Tom Szaky, CEO of TerraCycle & Loop, is creating innovative products to help people move towards a zero-waste lifestyle.

Jonathan Kauffman
June 10, 2020
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Bill Wadman

When Tom Szaky dropped out of Princeton in 2002 to start a company, TerraCycle, that made fertilizer out of worm poop, a lot of people were skeptical. Why not start a web company like that other guy, Mark Zuckerberg? “They expected a male college student to start a dot-com,” Szaky says. “Garbage and waste management wasn’t nearly as sexy.”

But in garbage—or at least the management part of it—Szaky saw a path for change. Over the next 18 years, his company TerraCycle moved well beyond worm poop, taking on some of the toughest recycling challenges—cigarette butts, dirty diapers, used coffee capsules—that no other operation would go near. Szaky is even tackling the problem of plastic pollution in the ocean, 8 million metric tons of which accumulates annually. He’s turned a profit by transforming that trash into shampoo bottles, among other things. To date, TerraCycle has recycled 310 million pounds of plastic from the ocean.

Something was still nagging Szaky, though. “Recycling is really important, but it’s not the answer to garbage,” he says. “It’s an answer to the symptom”—the equivalent of, say, taking a Tylenol when you have a headache. Szaky wanted to eliminate the headache in the first place.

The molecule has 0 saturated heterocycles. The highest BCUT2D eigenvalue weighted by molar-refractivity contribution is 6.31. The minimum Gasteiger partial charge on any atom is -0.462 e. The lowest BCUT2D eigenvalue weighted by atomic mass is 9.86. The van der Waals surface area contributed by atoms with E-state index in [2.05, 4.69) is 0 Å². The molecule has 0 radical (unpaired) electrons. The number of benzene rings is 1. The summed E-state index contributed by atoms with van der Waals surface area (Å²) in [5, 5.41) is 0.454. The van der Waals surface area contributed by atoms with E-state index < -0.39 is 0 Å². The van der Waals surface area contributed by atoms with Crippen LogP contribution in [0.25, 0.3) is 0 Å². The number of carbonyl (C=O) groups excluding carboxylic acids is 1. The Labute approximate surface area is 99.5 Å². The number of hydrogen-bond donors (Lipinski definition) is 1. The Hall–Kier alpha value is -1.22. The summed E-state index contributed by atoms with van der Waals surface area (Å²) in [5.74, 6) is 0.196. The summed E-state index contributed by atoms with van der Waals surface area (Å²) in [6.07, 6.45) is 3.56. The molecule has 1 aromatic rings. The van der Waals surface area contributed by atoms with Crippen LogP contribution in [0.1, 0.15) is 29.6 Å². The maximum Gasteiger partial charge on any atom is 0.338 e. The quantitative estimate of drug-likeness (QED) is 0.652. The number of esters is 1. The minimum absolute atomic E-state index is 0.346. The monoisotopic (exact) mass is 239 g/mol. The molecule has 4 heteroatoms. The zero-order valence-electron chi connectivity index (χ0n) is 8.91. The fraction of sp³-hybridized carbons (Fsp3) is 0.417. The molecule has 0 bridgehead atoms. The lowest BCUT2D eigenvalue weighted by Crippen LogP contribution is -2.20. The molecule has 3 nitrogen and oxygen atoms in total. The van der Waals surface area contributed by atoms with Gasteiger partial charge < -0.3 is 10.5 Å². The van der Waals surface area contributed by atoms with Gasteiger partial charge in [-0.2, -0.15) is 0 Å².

So last year he launched Loop, a “circular shopping platform” that offers top consumer brands in reusable metal and glass packages. Customers buy a pint of Häagen-Dazs or a bottle of Tropicana OJ and instead of throwing away or even recycling the package when they’re done, they return it to Loop, which cleans, sterilizes and refills it to be resold—resulting in a much smaller environmental footprint.

Brands have signed on in droves—55 at latest count—as have some of the country’s largest retailers, including Kroger supermarkets. “People want to change, but there aren’t solutions out there for them—not everyone can be a Brooklyn zero waster,” said Szaky. “The biggest lesson we’ve learned is that you have to meet people where they are.”